Ronald Shannon Jackson playing with Albert Ayler on the Live at Slug's Saloon album, recorded in 1966. Jackson wasn't recorded a lot at this stage of his career, and it's really interesting to hear him do the same relentless rolling thing we heard him do on a giant Sonor set in the 80s. Clearly he's more technically able than some other avant-garde drummers of the period— people who may have been going for an emotional intensity that was beyond their capabilities. Jackson also has a stronger sense of pulse than most of them— it's like listening to a mediocre bass player with weak harmonic sense play this music (another common situation), and then listening to Gary Peacock play it. It's like oh, this guy is playing off a pulse. He's a real drummer.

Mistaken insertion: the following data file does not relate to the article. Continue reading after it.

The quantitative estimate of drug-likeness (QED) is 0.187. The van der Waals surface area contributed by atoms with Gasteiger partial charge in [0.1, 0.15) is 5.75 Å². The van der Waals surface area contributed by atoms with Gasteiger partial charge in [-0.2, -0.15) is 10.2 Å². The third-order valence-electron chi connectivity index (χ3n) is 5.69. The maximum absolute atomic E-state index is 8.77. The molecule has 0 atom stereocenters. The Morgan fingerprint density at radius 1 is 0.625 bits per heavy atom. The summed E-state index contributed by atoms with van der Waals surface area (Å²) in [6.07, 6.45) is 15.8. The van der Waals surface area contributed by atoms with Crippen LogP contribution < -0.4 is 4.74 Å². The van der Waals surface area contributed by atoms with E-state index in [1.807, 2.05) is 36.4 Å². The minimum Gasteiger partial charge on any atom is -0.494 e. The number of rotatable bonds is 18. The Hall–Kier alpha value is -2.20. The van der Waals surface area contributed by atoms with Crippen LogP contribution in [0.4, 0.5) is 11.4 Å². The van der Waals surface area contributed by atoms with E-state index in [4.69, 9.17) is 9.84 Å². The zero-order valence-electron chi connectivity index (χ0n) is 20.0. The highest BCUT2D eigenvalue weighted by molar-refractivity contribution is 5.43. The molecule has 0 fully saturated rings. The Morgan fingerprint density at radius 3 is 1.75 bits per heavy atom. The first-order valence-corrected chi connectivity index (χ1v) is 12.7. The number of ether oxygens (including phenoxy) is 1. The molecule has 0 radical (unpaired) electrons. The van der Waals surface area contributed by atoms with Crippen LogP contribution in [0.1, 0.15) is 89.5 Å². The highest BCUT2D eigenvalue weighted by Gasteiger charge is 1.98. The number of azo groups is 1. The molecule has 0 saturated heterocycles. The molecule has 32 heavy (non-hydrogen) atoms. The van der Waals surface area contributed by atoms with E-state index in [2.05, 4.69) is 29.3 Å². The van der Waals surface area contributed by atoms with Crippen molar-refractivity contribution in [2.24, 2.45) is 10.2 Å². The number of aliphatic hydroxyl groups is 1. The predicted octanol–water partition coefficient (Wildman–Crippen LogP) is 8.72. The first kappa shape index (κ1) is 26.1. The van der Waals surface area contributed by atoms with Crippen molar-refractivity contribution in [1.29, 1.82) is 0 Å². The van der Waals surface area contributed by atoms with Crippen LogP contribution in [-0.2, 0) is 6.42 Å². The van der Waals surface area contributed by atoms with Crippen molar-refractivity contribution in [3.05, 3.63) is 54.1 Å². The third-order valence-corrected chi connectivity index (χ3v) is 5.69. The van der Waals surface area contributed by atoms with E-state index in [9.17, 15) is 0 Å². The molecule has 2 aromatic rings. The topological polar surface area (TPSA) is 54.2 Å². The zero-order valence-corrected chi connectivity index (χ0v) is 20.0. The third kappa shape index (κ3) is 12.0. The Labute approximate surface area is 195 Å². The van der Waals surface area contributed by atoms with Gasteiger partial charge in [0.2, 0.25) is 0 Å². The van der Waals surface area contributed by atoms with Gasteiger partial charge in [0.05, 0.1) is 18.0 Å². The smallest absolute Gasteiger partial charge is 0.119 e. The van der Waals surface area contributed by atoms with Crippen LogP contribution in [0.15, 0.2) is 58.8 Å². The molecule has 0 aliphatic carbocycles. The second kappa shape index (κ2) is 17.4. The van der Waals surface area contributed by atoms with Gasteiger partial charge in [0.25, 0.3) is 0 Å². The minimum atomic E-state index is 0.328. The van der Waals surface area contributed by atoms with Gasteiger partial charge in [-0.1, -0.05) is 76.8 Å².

Jackson plays with real power, and he's obviously a strong listener. It reminds me a lot of Jack Dejohnette playing avant-garde. There's just a different quality when a real technically and musically able drummer does this kind of thing. There's more energy and more evident creativity happening; more melodic awareness.
He is awesome playing with Cecil Taylor a dozen years later, too. Cecil can be kind of punishing to me; Jackson humanizes him.